"Let's make radios," Ibuka replied.
"As long as we're going to produce transistors, let's make them for a product that anyone can afford to buy. Otherwise we'll be wasting our time. What I have in mind is a radio. Let's work on a transistor radio from the beginning, regardless of any difficulties we may face," stressed Ibuka. At that time even in the U.S. the only transistors available were low-frequency ones which could best be used in hearing aids or similar types of items. Ibuka's idea was a bold one, but he was full of confidence. "I am sure that we can produce transistors for radios." Fired by Ibuka's confidence, the Totsuko engineering staff accepted the challenge.
For these engineers, the greater the challenge, the greater their reward. Still some at Totsuko were anxious and questioned the merit of risking the future of the company on the unproven transistor.
Outsiders were even more skeptical. In fact, a majority thought that it would be an impossible venture for a small company like Totsuko to make a transistor radio, which even American companies could not produce. NHK's Shigeo Shima felt the same way.
"We are going to produce transistors at our company. We'll make radios with them," Ibuka said to Shima proudly. "Transistor radios? Are you sure? Even in the U.S. transistors are used only for defense purposes where money is no object. Even if you come out with a consumer product using transistors, who can afford to buy a machine with such expensive devices?" Shima warned Ibuka out of genuine concern for his old friend. "That's what people think. It is true that the production yield of transistors is very low at this stage, 5% at most even in the U.S. People are saying that transistors won't be commercially viable. But I disagree. This will make an interesting business all the more because yield is low, for we can always improve production yield," Ibuka reasoned somewhat vehemently. Shima was convinced, but when Ibuka went to MITI again, they were not.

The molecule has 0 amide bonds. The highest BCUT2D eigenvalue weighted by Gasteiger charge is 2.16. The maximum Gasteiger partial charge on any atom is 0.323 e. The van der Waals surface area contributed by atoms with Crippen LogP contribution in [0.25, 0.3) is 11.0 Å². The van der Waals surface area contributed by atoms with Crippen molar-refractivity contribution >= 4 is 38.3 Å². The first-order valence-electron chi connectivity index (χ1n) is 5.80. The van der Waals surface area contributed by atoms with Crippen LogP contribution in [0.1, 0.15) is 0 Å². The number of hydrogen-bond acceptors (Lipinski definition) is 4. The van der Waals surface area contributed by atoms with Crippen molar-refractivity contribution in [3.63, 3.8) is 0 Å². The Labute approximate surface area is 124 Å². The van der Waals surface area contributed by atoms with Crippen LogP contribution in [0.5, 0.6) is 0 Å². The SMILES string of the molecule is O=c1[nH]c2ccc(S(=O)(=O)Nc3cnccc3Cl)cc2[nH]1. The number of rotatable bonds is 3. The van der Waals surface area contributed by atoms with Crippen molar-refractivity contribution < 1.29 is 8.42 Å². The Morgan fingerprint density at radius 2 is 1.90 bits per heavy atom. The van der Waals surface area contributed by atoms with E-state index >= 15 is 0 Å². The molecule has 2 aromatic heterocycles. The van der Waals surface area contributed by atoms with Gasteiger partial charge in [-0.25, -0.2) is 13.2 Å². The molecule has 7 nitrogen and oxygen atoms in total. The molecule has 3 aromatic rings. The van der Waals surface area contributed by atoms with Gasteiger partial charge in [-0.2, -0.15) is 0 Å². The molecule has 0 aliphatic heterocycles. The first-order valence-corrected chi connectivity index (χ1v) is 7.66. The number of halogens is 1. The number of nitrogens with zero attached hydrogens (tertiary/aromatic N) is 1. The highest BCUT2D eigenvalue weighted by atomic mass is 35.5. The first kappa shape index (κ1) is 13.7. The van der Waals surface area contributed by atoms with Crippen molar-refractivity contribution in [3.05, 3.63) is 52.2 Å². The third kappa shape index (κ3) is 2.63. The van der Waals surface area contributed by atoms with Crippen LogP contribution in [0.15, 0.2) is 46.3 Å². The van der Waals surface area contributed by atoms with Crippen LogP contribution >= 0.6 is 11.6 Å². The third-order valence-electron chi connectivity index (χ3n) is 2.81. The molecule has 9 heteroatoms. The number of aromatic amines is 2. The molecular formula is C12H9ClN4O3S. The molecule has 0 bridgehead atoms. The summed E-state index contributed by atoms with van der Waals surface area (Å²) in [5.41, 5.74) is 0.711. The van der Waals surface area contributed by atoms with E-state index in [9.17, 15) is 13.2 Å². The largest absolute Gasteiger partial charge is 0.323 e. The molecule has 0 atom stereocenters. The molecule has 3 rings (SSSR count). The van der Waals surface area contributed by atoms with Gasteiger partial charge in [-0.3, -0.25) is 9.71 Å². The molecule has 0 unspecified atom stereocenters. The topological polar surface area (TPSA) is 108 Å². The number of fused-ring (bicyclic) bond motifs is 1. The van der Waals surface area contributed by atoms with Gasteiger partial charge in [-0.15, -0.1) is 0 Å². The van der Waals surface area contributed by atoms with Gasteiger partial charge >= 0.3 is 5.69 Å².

"Actually, we have already obtained a license from Western Electric. So we earnestly ask for your approval." But MITI officials were incensed saying, "It's inexcusable that you signed a contract without our permission!" Totsuko had no choice and did what could be done under the circumstances while waiting for MITI's move. A transistor development task force was formed immediately with the most capable staff. Kazuo Iwama, general manager of tape recorder production, volunteered to head this team. Physicists Tetsuo Tsukamoto and Saburo Iwata, mechanical engineer Sukemi Akanabe, chemical expert Akio Amaya, electrical engineer Junichi Yasuda, and others from various fields joined together to work on the project with Iwama.
Before they could make a radio, they had to produce a high-frequency transistor. But Totsuko had virtually no research material to go on, let alone production know-how. The only reference book that was available was Transistor Technology (regarded as the 'transistor bible'), which Morita had brought back from the United States. With this book in hand, Iwama and his team began their research.
Toward the end of 1953, MITI had a shakeup of its personnel in charge of the electronics industry. As a result, things took a sudden turn in favor of Totsuko, and the prospect of obtaining MITI's approval for transistor production brightened. At the beginning of January 1954, Iwama went to the U.S. to learn about transistors. Later that month Ibuka joined him and visited Western Electric's transistor plant with him. This gave Totsuko the foundation it needed to work on the transistor.